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  • Sleep Safety for Babies

    Keeping your baby safe is a top priority for parents. Here are some guidelines to help you maintain baby’s safety at night and during nap times.
     

  • Addressing Those “Embarrassing” Questions Before Your OB/GYN Visit

    Dr. Kara Geoghegan, OB-GYN at Deaconess-The Women's Hospital, wants women to know that no question is off limits

  • Thoughts From a Doctor Who Runs Late

    Dr. Carrye Daum, OB/GYN at Women's Health Care, P.C., shares that you never know what someone else is going through and how working in the OB/GYN world things do not always go as planned. 

  • Grief in Stages: Coping with the Loss of a Loved One

    Dr. Libby Brown explores the stages of grief and how to cope with the loss of a loved one.

  • COVID-19 Vaccines For Pregnant Women – Three Perspectives

    An OB/GYN, gastroenterologist and a pharmacist—all women, all pregnant during COVID—share their stories of being vaccinated during their pregnancy.
     

  • COVID-19 While Pregnant With Twins – A Mom’s Perspective

    Andrea shares her story of having COVID-19 while being pregnant with twins. 

  • Pregnancy & Infant Loss Awareness Month

    Kelsie Tarter, RN at The Women's Hospital

    Kelsie shares how she overcame the loss of a little one. 

  • Scoop with Drs. Fitz & Koop Featuring Dr. Griffin

    Dr. Fitzpatrick, CMO, MD, MBA, FACOG, Dr. Kuper, MD, FACOG, and Dr. Griffin, MD

    Dr. Fitzpatrick, Dr. Kuper, and Dr. Griffin discuss the COVID-19 vaccine and whether or not it causes fertility issues.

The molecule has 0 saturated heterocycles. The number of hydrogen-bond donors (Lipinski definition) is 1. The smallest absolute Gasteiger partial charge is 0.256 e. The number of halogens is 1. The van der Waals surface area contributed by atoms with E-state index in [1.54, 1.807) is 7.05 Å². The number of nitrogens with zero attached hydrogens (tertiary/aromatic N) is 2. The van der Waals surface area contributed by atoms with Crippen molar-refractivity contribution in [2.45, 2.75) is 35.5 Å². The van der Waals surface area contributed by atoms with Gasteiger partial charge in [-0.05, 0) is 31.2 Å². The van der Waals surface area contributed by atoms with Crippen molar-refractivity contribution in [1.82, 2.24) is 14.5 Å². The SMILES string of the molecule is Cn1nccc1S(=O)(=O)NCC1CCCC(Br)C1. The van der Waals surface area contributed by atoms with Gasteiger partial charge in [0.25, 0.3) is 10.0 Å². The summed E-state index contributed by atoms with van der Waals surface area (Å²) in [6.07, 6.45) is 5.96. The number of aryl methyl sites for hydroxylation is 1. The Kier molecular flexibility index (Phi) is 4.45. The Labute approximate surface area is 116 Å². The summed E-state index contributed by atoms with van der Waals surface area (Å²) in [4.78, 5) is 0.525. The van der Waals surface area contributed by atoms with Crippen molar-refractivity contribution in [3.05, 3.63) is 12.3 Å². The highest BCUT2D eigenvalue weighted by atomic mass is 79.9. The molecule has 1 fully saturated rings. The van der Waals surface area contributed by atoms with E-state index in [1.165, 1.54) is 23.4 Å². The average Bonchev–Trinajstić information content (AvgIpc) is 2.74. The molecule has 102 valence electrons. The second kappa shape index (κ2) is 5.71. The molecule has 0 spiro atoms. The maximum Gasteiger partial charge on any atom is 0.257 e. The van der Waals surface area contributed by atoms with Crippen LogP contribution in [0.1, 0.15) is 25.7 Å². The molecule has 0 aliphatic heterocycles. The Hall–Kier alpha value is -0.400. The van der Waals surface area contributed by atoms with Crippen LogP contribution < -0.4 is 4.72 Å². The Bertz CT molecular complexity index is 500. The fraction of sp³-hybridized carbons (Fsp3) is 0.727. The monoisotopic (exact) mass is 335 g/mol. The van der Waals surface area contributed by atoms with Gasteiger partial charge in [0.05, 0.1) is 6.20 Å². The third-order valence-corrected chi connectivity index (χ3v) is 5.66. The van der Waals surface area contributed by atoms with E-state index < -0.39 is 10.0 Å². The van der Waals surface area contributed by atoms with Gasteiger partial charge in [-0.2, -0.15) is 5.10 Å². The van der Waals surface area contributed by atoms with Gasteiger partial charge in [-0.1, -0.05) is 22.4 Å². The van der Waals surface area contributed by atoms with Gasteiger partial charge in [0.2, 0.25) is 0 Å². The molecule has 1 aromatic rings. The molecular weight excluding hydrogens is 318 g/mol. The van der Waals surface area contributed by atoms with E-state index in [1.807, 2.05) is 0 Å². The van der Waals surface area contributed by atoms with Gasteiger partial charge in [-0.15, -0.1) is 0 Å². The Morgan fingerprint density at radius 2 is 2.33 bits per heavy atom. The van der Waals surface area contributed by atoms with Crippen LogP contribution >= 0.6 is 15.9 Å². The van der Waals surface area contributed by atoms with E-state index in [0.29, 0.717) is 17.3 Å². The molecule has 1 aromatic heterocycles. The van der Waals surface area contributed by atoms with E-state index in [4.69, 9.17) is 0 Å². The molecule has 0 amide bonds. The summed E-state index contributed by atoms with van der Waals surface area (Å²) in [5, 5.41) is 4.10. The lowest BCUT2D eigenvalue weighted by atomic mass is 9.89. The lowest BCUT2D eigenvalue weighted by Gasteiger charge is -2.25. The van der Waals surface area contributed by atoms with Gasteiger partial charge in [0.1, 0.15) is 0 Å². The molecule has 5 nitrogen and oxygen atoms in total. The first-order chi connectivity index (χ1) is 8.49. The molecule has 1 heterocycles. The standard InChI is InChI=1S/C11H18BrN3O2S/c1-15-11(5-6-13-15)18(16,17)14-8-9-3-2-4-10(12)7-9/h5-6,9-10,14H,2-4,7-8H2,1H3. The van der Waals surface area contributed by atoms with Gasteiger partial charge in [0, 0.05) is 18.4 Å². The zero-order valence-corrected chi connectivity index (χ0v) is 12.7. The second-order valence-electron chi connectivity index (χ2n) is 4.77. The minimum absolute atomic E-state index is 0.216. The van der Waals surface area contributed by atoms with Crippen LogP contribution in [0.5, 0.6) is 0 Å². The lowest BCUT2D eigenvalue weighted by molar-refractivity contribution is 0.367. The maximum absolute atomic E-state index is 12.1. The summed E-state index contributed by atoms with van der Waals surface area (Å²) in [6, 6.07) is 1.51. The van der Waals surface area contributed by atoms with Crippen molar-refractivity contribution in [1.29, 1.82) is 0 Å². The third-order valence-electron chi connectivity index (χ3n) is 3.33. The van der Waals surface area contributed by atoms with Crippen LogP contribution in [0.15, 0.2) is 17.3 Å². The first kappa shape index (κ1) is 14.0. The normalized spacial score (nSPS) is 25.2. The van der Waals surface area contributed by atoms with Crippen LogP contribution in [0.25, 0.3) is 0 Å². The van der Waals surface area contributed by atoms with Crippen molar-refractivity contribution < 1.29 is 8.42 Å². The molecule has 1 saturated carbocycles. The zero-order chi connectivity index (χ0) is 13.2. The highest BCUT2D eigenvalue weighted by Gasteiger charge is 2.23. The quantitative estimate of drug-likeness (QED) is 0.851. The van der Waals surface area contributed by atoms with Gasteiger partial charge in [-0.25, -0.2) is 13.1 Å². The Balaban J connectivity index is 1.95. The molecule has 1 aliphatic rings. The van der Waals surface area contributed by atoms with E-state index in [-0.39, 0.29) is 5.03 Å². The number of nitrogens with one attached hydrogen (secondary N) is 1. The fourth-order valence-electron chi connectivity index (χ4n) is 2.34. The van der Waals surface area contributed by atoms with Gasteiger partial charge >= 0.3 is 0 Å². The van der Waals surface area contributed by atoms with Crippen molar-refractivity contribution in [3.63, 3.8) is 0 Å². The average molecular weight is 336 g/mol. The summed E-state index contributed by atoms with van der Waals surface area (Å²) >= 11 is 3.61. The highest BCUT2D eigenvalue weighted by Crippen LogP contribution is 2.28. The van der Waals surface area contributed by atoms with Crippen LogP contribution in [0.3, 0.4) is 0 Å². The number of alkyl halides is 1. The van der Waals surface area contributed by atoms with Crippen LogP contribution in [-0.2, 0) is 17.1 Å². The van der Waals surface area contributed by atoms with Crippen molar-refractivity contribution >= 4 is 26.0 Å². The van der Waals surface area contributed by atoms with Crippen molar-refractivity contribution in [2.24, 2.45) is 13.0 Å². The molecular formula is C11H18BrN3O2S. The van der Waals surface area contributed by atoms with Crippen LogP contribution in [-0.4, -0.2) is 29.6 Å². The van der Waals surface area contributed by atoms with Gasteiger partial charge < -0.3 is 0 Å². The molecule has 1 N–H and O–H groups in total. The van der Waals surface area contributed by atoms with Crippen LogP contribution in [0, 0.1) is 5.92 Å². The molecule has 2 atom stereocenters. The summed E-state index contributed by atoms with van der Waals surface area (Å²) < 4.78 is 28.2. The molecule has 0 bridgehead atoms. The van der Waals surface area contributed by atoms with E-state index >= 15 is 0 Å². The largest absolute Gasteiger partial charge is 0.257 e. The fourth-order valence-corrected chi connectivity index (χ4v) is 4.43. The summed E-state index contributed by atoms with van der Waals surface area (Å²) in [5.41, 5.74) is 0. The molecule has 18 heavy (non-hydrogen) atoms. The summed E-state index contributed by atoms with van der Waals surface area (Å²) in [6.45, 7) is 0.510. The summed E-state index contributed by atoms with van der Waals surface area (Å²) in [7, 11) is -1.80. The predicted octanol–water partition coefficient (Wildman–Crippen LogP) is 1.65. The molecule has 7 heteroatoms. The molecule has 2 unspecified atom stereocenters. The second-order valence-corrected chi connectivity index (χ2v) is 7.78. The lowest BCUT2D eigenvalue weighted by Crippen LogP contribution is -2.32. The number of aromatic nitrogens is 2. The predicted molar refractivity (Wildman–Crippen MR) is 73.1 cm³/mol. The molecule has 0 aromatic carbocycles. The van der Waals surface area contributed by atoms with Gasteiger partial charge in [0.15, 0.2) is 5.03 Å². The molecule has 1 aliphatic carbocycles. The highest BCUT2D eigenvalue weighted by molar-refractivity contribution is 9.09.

• Safe Sleep

    Taylor F., RN, MSN, Perinatal Center Program Coordinator at The Women's Hospital

    Taylor shares the ABCs of keeping your baby safe. 

  • Hypertension: Understanding High Blood Pressure

    Christi Pagett, MD, Family Medicine, Deaconess Clinic - West

    Hypertension, or high blood pressure, is also known as the “silent killer.”  The American Heart Association reports that nearly 50% of American adults have hypertension. Learn symptoms and treatment options here.

  • Milk Donation: Helping Babies in Need

    Andrea Klotz, RN, BSN, IBCLC and Lactation Consultant

    Andrea Klotz discusses the Milk Depot donation process, who is eligible to be a donor, and the rewarding aspects of becoming a donor.

  • Thoughts on the COVID-19 Vaccine from an OB/GYN Physician Perspective

    Carrye Daum, MD, Women's Health Care P.C.

    An OB/GYN physician with Women's Health Care P.C. shares her perspective on the COVID-19 vaccine. 

  • Getting More Fruit Into Your Diet

    Debbie Pfeiffer, Clinical Dietitian, Deaconess Weight Loss Solutions

    One of the best parts of summer are the seasonal, delicious fruits. Early summer gives us sweet strawberries; later we get to enjoy plump grapes, vibrant berries, juicy peaches...the list goes on and on! 

  • Traveling with a Newborn

    Elizabeth Whitlow Boutique Associate at The Women’s Hospital

    Elizabeth explains how to successfully travel with a newborn.   

  • Sign Me Up!

    Jenna Andrews Community Engagement and Marketing Specialist at The Women’s Hospital